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Family Agavaceae

Spotted dracaena
Dracaena surculosa Lindl.

Scientific names Common names
Dracaena godseffiana Sander ex Mast. Gold dust dracaena (Engl.)
Dracaena surculosa Lindl. Spotted dracaena (Engl.)
Draco surculosa (Lindl.) Kuntze  
Nemampsis ternifolia Raf.  
Pleomele godseffiana ( Sander ex Mast.) N.E.Br.  
Pleomele surculosa (Lindl.) N.E.Br.  
Dracaena surculosa Lindl. is an accepted name. The Plant List

Other vernacular names

Genus name Dracaena is derived from the Greek word "drakaina," which means "dragon" referring to the sap or juice of the stems which resembles blood. Species name surculosa means suckering. (6)

Dracaena surculosa is a small, slender shrub growing up to 2 meters, with wiry spreading stems. Leaves are opposite or whorled, elliptic or oblong-elliptic and cuspidate. Blade is thin, glossy, deep green with numerous, irregular small, yellow spots, with entire margins. Flowers are greenish. Fruit is a red berry.

The variety D. surculosa var. surculosa has a racemose inflorescence. D. surculosa var. capitata flowers in a capitate or headlike inflorescence. D. godseffiana 'Florida beauty' has leaflets almost entirely covered by creamy-white blotches. D. surculosa 'Friedman' has elliptic, olive green leaves with cream blotches and a broad ivory center band.

- Recently introduced to the Philippines.
- Native to Congo.

- Study of whole plant isolated nine steroidal saponins, including three new bisdesmosidic spirostanol saponins, surculosides A, B, and C (1-3), and a new bisdesmosidic furastanol saponin (4). (see study below) (1)
- Study isolated two new 3,5-cyclospirostanol saponins (1, 2) and two new 3,5-cyclofurostanol saponins (3, 4), established as (24S,25R)-1b-[(b-D-fu- copyranosyl)oxy]-6b-hydroxy-3a,5a-cyclospirostan-24-yl b-D-glucopyranoside (1), (24S,25R)-1b-[(b-D-glucopyra- nosyl)oxy]-6b-hydroxy-3a,5a-cyclospirostan-24-yl b-D-glucopyranoside (2), (25S)-1b-[(b-D-glucopyranosyl)oxy]- 6b-hydroxy-22a-methoxy-3a,5a-cyclofurostan-26-yl b-D-glucopyranoside (3), and (25S)-1b-[(b-D-fucopyra- nosyl)oxy]-6b-hydroxy-22a-methoxy-3a,5a-cyclofurostan-26-yl b-D-glucopyranoside (4), respectively. (2)

• No known medicinal folkloric use in the Philippines.
• Dracaena produces a bright red resin - dragon's blood - used medicinally in ancient times.
• In Sierra Leone, used to increase fitness and physical strength in children. Decoction of boiled leaves used to bathe a child twice a day. About 50 cc of the decoction sometimes drunk concurrently. (5)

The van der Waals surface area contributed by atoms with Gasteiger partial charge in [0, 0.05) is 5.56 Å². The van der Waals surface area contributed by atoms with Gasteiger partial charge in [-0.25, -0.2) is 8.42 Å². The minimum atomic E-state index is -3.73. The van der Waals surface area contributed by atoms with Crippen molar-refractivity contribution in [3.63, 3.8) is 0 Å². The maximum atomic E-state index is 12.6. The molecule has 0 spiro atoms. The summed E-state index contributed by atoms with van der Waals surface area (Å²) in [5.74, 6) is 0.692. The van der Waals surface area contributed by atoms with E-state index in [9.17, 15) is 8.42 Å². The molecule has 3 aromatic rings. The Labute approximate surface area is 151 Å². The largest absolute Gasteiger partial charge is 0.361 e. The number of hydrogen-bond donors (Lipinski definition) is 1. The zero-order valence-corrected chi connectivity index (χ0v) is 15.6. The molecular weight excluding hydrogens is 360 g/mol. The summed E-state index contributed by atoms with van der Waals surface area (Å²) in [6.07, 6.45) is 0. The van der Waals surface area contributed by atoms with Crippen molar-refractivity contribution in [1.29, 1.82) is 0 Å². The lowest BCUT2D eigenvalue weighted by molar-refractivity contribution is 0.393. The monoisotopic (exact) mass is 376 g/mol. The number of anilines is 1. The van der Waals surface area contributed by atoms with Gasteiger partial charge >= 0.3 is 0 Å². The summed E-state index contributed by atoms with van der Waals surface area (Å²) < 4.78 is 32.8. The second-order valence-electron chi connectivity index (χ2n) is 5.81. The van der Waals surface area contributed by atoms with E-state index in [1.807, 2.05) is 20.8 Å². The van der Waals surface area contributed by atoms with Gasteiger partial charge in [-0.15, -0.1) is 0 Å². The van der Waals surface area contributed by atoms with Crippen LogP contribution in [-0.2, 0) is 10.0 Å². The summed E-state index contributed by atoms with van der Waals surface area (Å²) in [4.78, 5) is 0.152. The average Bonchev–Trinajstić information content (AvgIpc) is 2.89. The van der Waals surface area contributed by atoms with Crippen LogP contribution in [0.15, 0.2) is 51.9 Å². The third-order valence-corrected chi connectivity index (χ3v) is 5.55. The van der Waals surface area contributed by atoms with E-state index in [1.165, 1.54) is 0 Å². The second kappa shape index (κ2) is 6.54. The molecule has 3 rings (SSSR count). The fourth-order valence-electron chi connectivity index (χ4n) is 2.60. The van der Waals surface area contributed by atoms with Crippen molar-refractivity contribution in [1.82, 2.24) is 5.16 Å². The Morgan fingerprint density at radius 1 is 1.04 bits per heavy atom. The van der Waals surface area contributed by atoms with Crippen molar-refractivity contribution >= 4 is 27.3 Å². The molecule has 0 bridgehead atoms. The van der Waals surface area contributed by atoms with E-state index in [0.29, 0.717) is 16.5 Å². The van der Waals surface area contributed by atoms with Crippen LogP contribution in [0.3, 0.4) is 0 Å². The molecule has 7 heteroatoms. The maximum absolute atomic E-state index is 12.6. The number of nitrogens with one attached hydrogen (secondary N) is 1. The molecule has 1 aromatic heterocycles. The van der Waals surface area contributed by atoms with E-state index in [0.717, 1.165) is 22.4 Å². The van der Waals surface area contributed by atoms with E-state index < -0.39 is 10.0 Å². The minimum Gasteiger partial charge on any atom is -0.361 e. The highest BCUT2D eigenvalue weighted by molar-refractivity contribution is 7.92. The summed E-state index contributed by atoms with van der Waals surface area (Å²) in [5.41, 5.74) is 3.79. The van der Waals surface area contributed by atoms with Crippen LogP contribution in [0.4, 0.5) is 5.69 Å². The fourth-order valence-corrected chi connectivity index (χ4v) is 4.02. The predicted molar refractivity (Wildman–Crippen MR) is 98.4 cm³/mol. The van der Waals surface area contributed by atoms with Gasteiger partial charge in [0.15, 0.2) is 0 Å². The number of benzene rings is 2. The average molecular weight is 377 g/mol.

Steroidal Saponins / Cytotoxicity: Phytochemical study isolated nine steroidal saponins, including three new bisdesmosidic spirostanol saponins–surculosides A, B and C and a new bisdesmosidic furostanol saponin. The isolated saponins were evaluated for their cytotoxic activity against HL-60 human promyelocytic leukemia cells. (1)
Steroidal Saponins: Study isolated two new 3,5-cyclosspirostanol saponins (1,2) and two new 3,5-cyclofurostanol saponins (3,4). (see constituents above) (2)
• Peroxidase Activity / Roots: In a study of four different varieties of plant roots for peroxidase activity, spotted dracaena gave the highest peroxidase activity with 361.07 M/ml.
Peroxidase has the potential for use in removal of water contaminated with phenols. Plant peroxidase presents an efficient and low cost alternative, with no by-product formation. (6)

• Reported toxicity to cats. (4)


Updated October 2018 / August 2016

Photo © Godofredo Stuart / StuartXchange

Additional Sources and Suggested Readings
Steroidal Saponins from Dracaena surculosa / Akihito Yokosuka, Yoshihiro Mimaki, and Yutaka Sashida / J. Nat. Prod., 2000; 63(9): pp 1239–1243 / DOI: 10.1021/np000145j
Four New 3,5-Cyclosteroidal Saponins from Dracaena surculosa / Akhito Yokosuka et al / CHEMICAL & PHARMACEUTICAL BULLETIN, Vol. 50 (2002) , No. 7 992
Dracaena surculosa / Synonyms / The Plant List
Dracaena surculosa: Plants toxic to cats / Ritchie Feed & Seed
Dracaena surculosa / Cyrus Macfoy / Medicinal Plants and Traditional Medicine in Sierra Leone
CC MPARATIVE STUDY ON THE PEROXIDASE ACTIVITY FROM TH^JLOATS OF Caulerpa lentillifera (GRAPES SEAWEEDS), ROOTS OF Tamarindus indica (TAMARIND), Esichhornia crassipes (WATER HYACINTH) AND Dracaena surculosa (SPOTTED DRACAENA) / Maan Dyann N. Berosil, Cherrie Joy C. Magtibay / Undergraduate Thesis: Feb 2005 / Polytechnic University of the Philippines, Sta. Mesa, Manila

It is not uncommon for links on studies/sources to change. Copying and pasting the information on the search window or using the DOI (if available) will often redirect to the new link page.

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